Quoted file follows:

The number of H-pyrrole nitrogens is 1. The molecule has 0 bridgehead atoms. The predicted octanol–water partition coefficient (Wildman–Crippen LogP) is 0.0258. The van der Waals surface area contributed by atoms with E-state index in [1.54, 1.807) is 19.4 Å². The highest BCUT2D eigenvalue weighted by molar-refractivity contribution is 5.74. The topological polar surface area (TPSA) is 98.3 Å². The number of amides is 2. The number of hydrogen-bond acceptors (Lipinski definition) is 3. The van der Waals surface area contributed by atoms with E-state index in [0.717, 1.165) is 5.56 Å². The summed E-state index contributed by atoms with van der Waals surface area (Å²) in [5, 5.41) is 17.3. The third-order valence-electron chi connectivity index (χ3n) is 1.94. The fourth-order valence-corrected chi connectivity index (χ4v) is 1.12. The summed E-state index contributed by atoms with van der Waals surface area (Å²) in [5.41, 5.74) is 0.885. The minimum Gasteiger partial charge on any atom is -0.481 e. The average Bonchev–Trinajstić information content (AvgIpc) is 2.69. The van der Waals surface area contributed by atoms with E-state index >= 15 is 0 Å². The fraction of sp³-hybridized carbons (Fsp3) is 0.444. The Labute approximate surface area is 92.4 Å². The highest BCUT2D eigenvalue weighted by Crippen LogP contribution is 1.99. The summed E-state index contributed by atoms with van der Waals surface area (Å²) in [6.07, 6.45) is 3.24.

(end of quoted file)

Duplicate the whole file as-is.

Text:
The number of H-pyrrole nitrogens is 1. The molecule has 0 bridgehead atoms. The predicted octanol–water partition coefficient (Wildman–Crippen LogP) is 0.0258. The van der Waals surface area contributed by atoms with E-state index in [1.54, 1.807) is 19.4 Å². The highest BCUT2D eigenvalue weighted by molar-refractivity contribution is 5.74. The topological polar surface area (TPSA) is 98.3 Å². The number of amides is 2. The number of hydrogen-bond acceptors (Lipinski definition) is 3. The van der Waals surface area contributed by atoms with E-state index in [0.717, 1.165) is 5.56 Å². The summed E-state index contributed by atoms with van der Waals surface area (Å²) in [5, 5.41) is 17.3. The third-order valence-electron chi connectivity index (χ3n) is 1.94. The fourth-order valence-corrected chi connectivity index (χ4v) is 1.12. The summed E-state index contributed by atoms with van der Waals surface area (Å²) in [5.41, 5.74) is 0.885. The minimum Gasteiger partial charge on any atom is -0.481 e. The average Bonchev–Trinajstić information content (AvgIpc) is 2.69. The van der Waals surface area contributed by atoms with E-state index >= 15 is 0 Å². The fraction of sp³-hybridized carbons (Fsp3) is 0.444. The Labute approximate surface area is 92.4 Å². The highest BCUT2D eigenvalue weighted by Crippen LogP contribution is 1.99. The summed E-state index contributed by atoms with van der Waals surface area (Å²) in [6.07, 6.45) is 3.24.